London, 2012. It’s Olympic year, and east London is sprouting anew, and our city feels like the capital of the world. And on this mighty, epoch-making canvas, two political heavyweights do battle. In the blue corner, Boris Johnson, the incumbent, and perhaps the most recognisable politician in the land. In the red, Ken Livingstone, his predecessor and opposite in almost every way, except for the reputation for shagging.
He’s a little tarnished by now, Ken, true, a little old, a little Jew-hatey and yesterday-ish, but he still stands for something that Boris does not. His is a fiercely multicultural London, a little dirty, perhaps, but vibrant and arty, too; a bubbling pot of culture and faux-socialism (fauxialism?) into which the suburbs slink each morning, warily, to earn all the money. Boris’s, by contrast, is a place of leafy suburbs, and inner-city glass and steel. His ethos, if he has one, is that the higher that glass and steel stretch, the more the grassy foothills will be borne skywards, too.
It is a clash of world-views, of rival visions for the urban experience itself, by two men who only need one name each. The rivalry is personal, too; they loathe each other and squabble in lifts. For the previous four years, indeed, Ken has been Boris’s personal troll, frequently lurking, and heckling, in City Hall. London loves the drama; everybody has a view. And then the polls open, in this mighty metropolis at the centre of the world. And only about a third of us can really be arsed.
In May, London sees another conflict, this time between whatsisface and whatsisname. What turnout do you foresee for Sadiq vs Zac? What, indeed, will we even be voting about? I mean this as no great slur on either, because both to my mind seem relatively sane. Only I can’t figure out for the life of me what difference it makes if we get one or the other.
Sadiq Khan tells us that he will concentrate on housing. Zac Goldsmith will also concentrate on housing. Zac Goldsmith is against a third runway at Heathrow, and so is Sadiq Khan, and in the end neither of them have the power to build one or stop one anyway. Both are very concerned about pollution and want to plant more trees. Zac wants the Tube to run at night. Sadiq also wants the Tube to run at night. Zac reckons there mustn’t be any more strikes. So does Sadiq, albeit from a different direction, which is probably a terribly important distinction if you’re a tube driver, which you almost certainly aren’t.
More policies will emerge in time, I suppose, but expect nothing sweeping, not least because a London mayor can’t do much that is sweeping, even if the electorate would vote for it. At the time of writing, the only major difference (as in, something they actually disagree on, rather than something that one of them has simply thought of first) seems to be that Sadiq has promised a ‘living rent’ cap on new-build properties, which might provide a vast amount of more affordable housing or, more likely, would provide a tiny amount of it and a sweeping legalistic nightmare but would make us all feel like better people. Still, it might be enough to give him the edge.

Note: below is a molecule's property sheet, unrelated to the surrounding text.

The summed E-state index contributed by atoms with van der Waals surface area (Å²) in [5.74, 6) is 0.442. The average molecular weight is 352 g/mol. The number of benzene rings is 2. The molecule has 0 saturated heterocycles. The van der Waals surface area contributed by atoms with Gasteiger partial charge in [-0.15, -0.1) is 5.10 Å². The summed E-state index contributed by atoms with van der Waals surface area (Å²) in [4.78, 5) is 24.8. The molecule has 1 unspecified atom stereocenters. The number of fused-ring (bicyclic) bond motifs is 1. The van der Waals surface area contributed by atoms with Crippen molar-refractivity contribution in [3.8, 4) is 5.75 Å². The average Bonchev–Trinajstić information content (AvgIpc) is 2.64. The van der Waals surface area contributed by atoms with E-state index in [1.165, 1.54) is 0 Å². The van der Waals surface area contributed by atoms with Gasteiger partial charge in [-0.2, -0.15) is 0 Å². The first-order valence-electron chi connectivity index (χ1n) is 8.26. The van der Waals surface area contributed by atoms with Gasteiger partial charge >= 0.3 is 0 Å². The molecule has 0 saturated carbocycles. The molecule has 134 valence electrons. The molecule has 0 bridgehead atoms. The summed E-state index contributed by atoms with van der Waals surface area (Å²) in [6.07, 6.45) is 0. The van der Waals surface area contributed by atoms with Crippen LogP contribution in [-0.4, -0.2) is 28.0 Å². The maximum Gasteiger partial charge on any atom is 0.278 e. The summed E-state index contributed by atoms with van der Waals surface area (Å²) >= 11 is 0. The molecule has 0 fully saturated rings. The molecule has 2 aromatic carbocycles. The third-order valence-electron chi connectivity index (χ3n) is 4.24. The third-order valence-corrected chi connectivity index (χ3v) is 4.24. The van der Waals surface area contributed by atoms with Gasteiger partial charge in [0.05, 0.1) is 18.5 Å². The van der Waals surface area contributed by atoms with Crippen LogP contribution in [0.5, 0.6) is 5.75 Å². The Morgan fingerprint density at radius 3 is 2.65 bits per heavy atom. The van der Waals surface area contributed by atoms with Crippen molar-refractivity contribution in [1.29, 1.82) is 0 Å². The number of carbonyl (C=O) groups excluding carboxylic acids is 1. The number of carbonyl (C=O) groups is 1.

Time and time again I’ve heard that London’s mayoral election will be a referendum on Jeremy Corbyn’s leadership of Labour. This to me seems unlikely, because the subsection of the electorate who simultaneously a) have noticed Jeremy Corbyn’s leadership of Labour, and b) don’t realise that Sadiq Khan has nothing to do with it, must be infinitesimally small. In fact, London will simply vote on which of these chaps it wants to be mayor. Or rather, in vast part, probably won’t.
It doesn’t help that with a year left in the job, Boris sloped off back to Parliament, clearly bored out of his mind. And it certainly doesn’t help that, for all of their myriad differences, Boris’s London has been more of a continuation of Ken’s than a departure from it. Paradoxically, devolution has been brilliant for this city, bringing in money and clarity and Crossrail and bike routes, as well as an ever-burgeoning sense of civic identity that had badly ebbed in the hiatus between the GLC and the GLA. Only for all that, within the parameters of the sane, it doesn’t seem to make all that much difference who actually does the job. Hence the way that three months from now, hardly anybody is going to give a toss. You’ll see.
Wit of Wogan
I met the late, great Sir Terry Wogan a couple of times. Most recently was at the Cheltenham Literature Festival a couple of years ago, where I was interviewing him and Sebastian Faulks about their shared love of P.G. Wodehouse. After the gig, there was a book signing. And at this signing, by some terrible administrative error, or perhaps by virtue of not really listening, I ended up sitting between them. Wogan to the right of me, Faulks to the left. The queue went out the door. The crowds surged up. Many, many books flew from that table. But not mine. Never mine.
I gave up after about 20 minutes and skulked away. Just before I went, though, Sir Terry placed a kindly hand on my shoulder. ‘Don’t feel bad,’ he said. ‘The same thing once happened to me.’
‘Oh gosh,’ I said, brimming with gratitude. ‘Did it really?’
‘No,’ he said.
Hugo Rifkind is a writer for the Times.